Nicholas Gebhardt, author of Going for Jazz: Musical Practices and American Ideology
“Steinbeck’s Message To Our Folks is the first book-length study of the Art Ensemble of Chicago. The author has produced an absorbing and highly original account of the group’s origins on the Southside of Chicago, the social and political implications of their move to Paris in 1969, and their subsequent return to the United States in 1971, along with innovative musicological analyses of the group’s most influential compositions and recordings. By taking us into the inner life of the Ensemble, Steinbeck eloquently demonstrates the ways in which the group’s lifelong engagement with multiple African-American, avant-garde, non-Western, and popular musical traditions was manifested in their unique sound, as well as explaining how and why they gained such a large and diverse following among audiences throughout the world. This is an important addition to jazz scholarship.”
Gabriel Solis, author of Thelonious Monk Quartet with John Coltrane at Carnegie Hall
Message to Our Folks is a strong, interesting, thoroughly-researched, and beautifully written study of a pivotal group in jazz history—The Art Ensemble of Chicago. Combining narrative history and extended analysis of exemplary work by the group, the book is sure to find a significant audience among jazz scholars and the band’s broad, international fan base.”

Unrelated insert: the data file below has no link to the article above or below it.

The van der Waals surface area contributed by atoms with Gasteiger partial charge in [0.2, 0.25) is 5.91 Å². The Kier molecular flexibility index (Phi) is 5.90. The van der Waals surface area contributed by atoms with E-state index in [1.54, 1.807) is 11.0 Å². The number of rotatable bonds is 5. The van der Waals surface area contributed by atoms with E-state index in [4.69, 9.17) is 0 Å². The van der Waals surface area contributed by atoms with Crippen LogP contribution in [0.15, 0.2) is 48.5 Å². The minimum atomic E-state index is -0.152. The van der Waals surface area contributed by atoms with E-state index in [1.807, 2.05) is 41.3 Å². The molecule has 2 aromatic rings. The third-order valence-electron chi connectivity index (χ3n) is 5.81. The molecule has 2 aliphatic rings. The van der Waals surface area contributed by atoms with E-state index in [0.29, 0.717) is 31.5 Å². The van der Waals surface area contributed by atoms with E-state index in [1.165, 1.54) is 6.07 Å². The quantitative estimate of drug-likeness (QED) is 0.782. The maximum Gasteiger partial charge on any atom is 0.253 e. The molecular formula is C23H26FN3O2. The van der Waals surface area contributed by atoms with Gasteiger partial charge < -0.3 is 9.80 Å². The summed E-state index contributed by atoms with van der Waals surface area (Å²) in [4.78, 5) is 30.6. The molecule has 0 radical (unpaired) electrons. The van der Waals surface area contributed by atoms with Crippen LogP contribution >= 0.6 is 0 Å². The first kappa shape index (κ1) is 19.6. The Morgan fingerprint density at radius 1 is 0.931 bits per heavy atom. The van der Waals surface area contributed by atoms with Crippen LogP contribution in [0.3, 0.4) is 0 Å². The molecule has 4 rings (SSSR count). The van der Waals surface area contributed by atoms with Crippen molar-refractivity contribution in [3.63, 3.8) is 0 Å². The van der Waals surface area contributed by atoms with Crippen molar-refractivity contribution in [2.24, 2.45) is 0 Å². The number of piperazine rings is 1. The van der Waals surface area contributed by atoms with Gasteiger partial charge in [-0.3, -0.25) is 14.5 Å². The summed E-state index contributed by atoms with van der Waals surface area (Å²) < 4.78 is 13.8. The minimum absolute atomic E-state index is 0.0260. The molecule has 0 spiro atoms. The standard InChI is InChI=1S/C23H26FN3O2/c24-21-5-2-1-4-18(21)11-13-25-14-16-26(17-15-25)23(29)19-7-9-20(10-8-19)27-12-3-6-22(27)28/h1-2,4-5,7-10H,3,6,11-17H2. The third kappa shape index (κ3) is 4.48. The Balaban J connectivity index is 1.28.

Roscoe Mitchell, founder, Art Ensemble of Chicago
“I would like to express my sincere gratitude to Steinbeck for Message to Our Folks. This book is more than we could have hoped for, telling the complete history of the Art Ensemble of Chicago in careful, engaging detail.”
George E. Lewis, author of A Power Stronger Than Itself: The AACM and American Experimental Music
“Steinbeck has produced a major contribution to both music theory and the burgeoning field of critical improvisation studies, showing academic and lay readers alike how these boundary-shattering African-American artists realized their ambitious dreams, not only in sound, but through alternative communities of affect and agency that transformed experimentalism itself.”
For more information, or to order this book, please visit http://www.press.uchicago.edu